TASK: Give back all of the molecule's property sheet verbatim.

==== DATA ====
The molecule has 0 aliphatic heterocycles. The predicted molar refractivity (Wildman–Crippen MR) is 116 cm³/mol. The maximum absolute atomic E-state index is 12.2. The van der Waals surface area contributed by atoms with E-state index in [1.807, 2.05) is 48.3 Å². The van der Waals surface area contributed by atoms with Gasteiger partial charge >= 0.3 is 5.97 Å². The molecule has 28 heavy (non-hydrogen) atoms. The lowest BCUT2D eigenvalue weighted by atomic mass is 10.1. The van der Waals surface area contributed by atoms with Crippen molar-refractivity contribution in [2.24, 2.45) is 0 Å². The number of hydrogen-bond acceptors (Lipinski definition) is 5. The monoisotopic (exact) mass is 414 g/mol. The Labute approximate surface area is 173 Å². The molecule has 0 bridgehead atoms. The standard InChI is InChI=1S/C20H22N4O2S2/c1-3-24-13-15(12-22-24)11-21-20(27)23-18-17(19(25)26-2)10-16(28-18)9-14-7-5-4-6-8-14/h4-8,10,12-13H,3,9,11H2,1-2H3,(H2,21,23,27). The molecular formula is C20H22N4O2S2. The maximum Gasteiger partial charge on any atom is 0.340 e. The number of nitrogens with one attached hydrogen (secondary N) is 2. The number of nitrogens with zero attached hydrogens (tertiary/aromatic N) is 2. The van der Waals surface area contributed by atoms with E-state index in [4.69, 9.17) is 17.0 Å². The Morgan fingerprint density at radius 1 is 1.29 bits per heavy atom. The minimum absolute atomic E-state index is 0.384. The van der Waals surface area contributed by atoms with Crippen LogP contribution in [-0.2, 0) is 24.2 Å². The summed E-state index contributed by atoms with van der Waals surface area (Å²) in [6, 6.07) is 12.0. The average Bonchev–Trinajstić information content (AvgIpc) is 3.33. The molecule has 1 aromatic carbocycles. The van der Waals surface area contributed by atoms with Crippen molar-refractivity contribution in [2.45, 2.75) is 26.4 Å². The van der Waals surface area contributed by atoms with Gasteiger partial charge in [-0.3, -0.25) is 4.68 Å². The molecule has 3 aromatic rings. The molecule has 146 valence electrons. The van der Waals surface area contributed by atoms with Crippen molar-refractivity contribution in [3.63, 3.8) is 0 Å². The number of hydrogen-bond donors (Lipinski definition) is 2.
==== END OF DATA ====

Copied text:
The molecule has 0 aliphatic heterocycles. The predicted molar refractivity (Wildman–Crippen MR) is 116 cm³/mol. The maximum absolute atomic E-state index is 12.2. The van der Waals surface area contributed by atoms with E-state index in [1.807, 2.05) is 48.3 Å². The van der Waals surface area contributed by atoms with Gasteiger partial charge >= 0.3 is 5.97 Å². The molecule has 28 heavy (non-hydrogen) atoms. The lowest BCUT2D eigenvalue weighted by atomic mass is 10.1. The van der Waals surface area contributed by atoms with Crippen molar-refractivity contribution in [2.24, 2.45) is 0 Å². The number of hydrogen-bond acceptors (Lipinski definition) is 5. The monoisotopic (exact) mass is 414 g/mol. The Labute approximate surface area is 173 Å². The molecule has 0 bridgehead atoms. The standard InChI is InChI=1S/C20H22N4O2S2/c1-3-24-13-15(12-22-24)11-21-20(27)23-18-17(19(25)26-2)10-16(28-18)9-14-7-5-4-6-8-14/h4-8,10,12-13H,3,9,11H2,1-2H3,(H2,21,23,27). The molecular formula is C20H22N4O2S2. The maximum Gasteiger partial charge on any atom is 0.340 e. The number of nitrogens with one attached hydrogen (secondary N) is 2. The number of nitrogens with zero attached hydrogens (tertiary/aromatic N) is 2. The van der Waals surface area contributed by atoms with E-state index in [4.69, 9.17) is 17.0 Å². The Morgan fingerprint density at radius 1 is 1.29 bits per heavy atom. The minimum absolute atomic E-state index is 0.384. The van der Waals surface area contributed by atoms with Crippen LogP contribution in [-0.2, 0) is 24.2 Å². The summed E-state index contributed by atoms with van der Waals surface area (Å²) in [6, 6.07) is 12.0. The average Bonchev–Trinajstić information content (AvgIpc) is 3.33. The molecule has 1 aromatic carbocycles. The van der Waals surface area contributed by atoms with Crippen molar-refractivity contribution in [2.45, 2.75) is 26.4 Å². The van der Waals surface area contributed by atoms with Gasteiger partial charge in [-0.3, -0.25) is 4.68 Å². The molecule has 3 aromatic rings. The molecule has 146 valence electrons. The van der Waals surface area contributed by atoms with Crippen molar-refractivity contribution in [3.63, 3.8) is 0 Å². The number of hydrogen-bond donors (Lipinski definition) is 2.